There are a number of reasons why we founded CHW. None of them are about partisanship in the Nagorno-Karabakh conflict. We value the heritage of all communities. But we deplore and condemn heritage erasure and other deliberate abuses of tangible heritage. We seek to not only prevent destruction where we can but also clearly and soberly place responsibility where it belongs. That said, we recognize that the public deployment of satellite surveillance is a unique strategy and hence need to clearly justify both the time and expense of the effort.
CHW assesses the current threat to Armenian heritage monuments to be both present and long-term, necessitating a sustained program of surveillance. Archaeology has only rarely had the capacity to document an episode of heritage erasure in real time. By joining new technologies with the expertise of descendant communities, CHW is attempting to intervene in the kinds of silent erasure that took place first in Turkey, in the aftermath of the Armenian Genocide, and more recently in Nakhichevan/Nakhchivan. The destruction of the khachkars at the cemetery of Djulfa is already well-documented, including by advanced satellite image analysis, and historical research has also established the destruction of numerous Armenian churches, including at least seven just in the village of Agulis alone. Azerbaijan’s leaders have gone on record with hostile remarks that clearly endorse attacks on Armenian heritage sites, including explicit calls for the erasure or falsification of cultural monuments. Delays in providing UNESCO inspectors access to the region suggest an effort to control the scope of such a mission. Given the bellicose rhetoric from Baku and the unwillingness to allow unfettered expert oversight, it can be no surprise that CHW has concluded that state-sponsored heritage destruction, combined with vandalism inspired by a governmental failure to protect heritage sites, represents a clear and immediate threat to the region’s Armenian heritage.
It might be naive to suggest that we can forestall heritage erasure once initiated; but by documenting events in something close to real time, we change the traditional form of narrating cultural genocide. Forensic accounts of cultural genocide are typically elegies of loss, where accountability is clouded by distortions of the historical record by those in power. By doing the forensic work in real time, we are sounding an alarm rather than writing an elegy. And where possible, we are assigning culpability directly rather than diffusely.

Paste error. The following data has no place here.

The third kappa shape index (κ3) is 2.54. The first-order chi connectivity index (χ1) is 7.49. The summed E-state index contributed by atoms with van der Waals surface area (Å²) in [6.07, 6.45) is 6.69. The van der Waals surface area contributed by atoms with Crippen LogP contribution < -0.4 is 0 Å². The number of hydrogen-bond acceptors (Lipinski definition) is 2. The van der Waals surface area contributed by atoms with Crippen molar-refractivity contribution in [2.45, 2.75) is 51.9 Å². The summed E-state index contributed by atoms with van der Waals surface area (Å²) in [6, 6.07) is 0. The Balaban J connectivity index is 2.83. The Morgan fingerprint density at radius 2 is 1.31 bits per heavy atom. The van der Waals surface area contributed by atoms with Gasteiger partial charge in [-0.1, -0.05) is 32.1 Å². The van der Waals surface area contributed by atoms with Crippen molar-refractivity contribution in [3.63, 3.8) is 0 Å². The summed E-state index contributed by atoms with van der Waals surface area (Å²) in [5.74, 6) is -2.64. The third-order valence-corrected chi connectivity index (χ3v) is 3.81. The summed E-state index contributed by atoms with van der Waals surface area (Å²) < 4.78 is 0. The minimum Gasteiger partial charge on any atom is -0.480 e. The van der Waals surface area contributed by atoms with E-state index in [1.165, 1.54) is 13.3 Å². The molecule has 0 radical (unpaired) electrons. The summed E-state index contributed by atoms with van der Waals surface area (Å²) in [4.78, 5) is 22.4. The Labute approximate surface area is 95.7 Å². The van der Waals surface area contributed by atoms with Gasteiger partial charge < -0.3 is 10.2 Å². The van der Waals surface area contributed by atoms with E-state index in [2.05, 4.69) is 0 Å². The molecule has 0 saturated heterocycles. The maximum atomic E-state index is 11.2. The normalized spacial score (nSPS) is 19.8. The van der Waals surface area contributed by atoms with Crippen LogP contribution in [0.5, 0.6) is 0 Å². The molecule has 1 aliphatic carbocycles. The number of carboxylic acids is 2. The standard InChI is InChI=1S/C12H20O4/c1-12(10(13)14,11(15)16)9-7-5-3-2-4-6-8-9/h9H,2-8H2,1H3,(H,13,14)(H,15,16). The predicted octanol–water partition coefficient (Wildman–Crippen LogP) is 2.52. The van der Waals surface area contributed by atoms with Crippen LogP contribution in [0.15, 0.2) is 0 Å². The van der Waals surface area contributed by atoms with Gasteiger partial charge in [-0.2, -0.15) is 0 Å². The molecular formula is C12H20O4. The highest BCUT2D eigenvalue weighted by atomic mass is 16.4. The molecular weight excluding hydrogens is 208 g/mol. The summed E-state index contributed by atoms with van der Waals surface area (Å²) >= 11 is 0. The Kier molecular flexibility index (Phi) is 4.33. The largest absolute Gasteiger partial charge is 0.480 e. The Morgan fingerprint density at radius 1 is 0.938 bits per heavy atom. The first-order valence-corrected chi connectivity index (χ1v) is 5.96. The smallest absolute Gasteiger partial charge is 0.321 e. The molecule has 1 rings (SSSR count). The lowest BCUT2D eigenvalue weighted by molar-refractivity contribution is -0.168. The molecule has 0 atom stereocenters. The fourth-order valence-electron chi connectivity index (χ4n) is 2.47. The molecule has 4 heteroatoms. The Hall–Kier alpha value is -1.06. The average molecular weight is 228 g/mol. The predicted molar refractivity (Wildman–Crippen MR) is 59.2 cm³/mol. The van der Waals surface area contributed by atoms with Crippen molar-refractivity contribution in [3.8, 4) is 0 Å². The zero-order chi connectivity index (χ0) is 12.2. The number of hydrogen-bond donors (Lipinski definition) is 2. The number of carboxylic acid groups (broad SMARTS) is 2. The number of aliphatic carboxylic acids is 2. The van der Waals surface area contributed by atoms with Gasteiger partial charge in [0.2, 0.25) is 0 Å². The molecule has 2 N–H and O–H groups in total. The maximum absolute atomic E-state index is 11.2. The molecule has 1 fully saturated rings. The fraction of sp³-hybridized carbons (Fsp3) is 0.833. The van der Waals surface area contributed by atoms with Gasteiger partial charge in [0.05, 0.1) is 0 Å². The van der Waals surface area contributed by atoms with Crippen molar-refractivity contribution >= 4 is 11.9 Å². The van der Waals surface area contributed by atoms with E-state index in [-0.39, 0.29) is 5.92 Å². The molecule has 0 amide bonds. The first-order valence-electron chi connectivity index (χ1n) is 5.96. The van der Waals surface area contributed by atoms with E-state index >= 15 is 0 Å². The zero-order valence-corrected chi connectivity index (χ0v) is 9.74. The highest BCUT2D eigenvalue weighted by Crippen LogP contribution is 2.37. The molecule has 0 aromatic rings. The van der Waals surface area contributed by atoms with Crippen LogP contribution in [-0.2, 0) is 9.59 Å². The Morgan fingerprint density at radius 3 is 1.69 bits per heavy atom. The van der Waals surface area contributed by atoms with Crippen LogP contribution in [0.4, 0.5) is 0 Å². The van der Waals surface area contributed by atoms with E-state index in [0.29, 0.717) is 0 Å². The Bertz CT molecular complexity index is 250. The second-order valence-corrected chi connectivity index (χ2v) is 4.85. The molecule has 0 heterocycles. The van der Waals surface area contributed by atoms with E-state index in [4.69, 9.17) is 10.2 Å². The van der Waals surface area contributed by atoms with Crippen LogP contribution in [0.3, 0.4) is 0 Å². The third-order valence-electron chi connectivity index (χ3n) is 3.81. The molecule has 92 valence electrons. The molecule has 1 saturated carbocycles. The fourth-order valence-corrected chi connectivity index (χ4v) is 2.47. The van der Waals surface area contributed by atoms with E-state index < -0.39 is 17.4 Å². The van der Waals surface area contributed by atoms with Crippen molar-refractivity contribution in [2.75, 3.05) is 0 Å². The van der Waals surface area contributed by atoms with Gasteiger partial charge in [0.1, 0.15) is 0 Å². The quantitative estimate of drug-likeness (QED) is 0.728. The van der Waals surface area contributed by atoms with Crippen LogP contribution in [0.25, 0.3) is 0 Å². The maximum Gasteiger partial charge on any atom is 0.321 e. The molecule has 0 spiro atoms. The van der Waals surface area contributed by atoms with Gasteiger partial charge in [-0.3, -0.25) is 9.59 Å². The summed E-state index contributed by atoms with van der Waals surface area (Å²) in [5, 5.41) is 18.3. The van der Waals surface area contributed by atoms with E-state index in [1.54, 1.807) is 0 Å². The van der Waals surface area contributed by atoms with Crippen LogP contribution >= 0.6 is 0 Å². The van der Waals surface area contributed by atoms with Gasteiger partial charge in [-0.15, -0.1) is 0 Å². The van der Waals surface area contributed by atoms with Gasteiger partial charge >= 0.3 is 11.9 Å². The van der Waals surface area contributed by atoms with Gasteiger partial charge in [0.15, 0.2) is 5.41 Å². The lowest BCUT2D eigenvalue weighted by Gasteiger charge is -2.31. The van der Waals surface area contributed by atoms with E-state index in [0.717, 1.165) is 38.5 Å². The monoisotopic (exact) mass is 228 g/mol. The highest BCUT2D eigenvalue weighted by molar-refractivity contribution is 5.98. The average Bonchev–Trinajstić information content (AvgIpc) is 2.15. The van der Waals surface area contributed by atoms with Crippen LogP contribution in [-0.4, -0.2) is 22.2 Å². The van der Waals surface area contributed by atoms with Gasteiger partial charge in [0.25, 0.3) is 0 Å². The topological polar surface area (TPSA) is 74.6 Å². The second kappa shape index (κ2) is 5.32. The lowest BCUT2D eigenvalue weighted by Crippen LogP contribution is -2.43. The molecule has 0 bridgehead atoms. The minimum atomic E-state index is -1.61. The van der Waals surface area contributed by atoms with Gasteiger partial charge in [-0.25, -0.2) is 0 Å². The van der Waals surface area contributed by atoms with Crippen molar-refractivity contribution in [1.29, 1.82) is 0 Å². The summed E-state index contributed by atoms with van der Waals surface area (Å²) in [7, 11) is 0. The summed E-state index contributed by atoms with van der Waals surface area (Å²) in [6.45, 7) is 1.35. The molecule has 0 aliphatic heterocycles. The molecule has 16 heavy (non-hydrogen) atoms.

To acknowledge cultural erasure in both Turkey and Nakhchivan/Nakhichevan is not to be partisan. It is to state historical facts corroborated by the preponderance of evidence. Where we are unsure, we will say so. Where the images clearly demonstrate, we will say so. Where we simply don’t know, we will say so.
Past damage to cultural heritage does not justify or excuse current or future attacks. CHW does not condone assaults on cultural heritage past or present by either party in this conflict. And we strongly reject the moral logic of “what about-ism” that seeks to justify damage today by pointing to destruction in the past. Our goal is to break that cycle of endless recrimination by recognizing past destruction but also keeping a watchful eye on the present. Only through regular, publicly visible surveillance can we hope to clearly establish accountability and ultimately take the region’s heritage off of the front lines of the conflict.
Why do we make our findings public?
Our goal is not to simply document heritage destruction but to deter it; it is therefore important for our observations to be broadly disseminated. We have chosen Twitter (@CaucasusHW) and Facebook as platforms for broadcasting impact notices and threat alerts. These are meant to complement our regular reports by providing more timely assessments. Before we tweet, our threat alerts and damage assessments go through a series of protocols that require careful thought, consultation and evaluation. If a CHW monitor detects damage or an immediate potential threat, the full CHW team is notified. If the other team members verify the situation of concern, our next step is to consider what steps to take. A decision to push the issue to social media is taken only when CHW believes public scrutiny might ameliorate the situation and/or spur public bodies to action, including journalists, multinational organizations, and civil society activists. If concerns emerge that publicity might make a situation worse, we reserve the observation for the next report. If we determine that public attention is merited, we then consult with our partner stakeholders, experts in the archaeology and architecture of the region, to seek their input on both our monitoring observation and publication plan. We then prepare the impact imagery from our archive and compose the written assessment for our report and/or social media.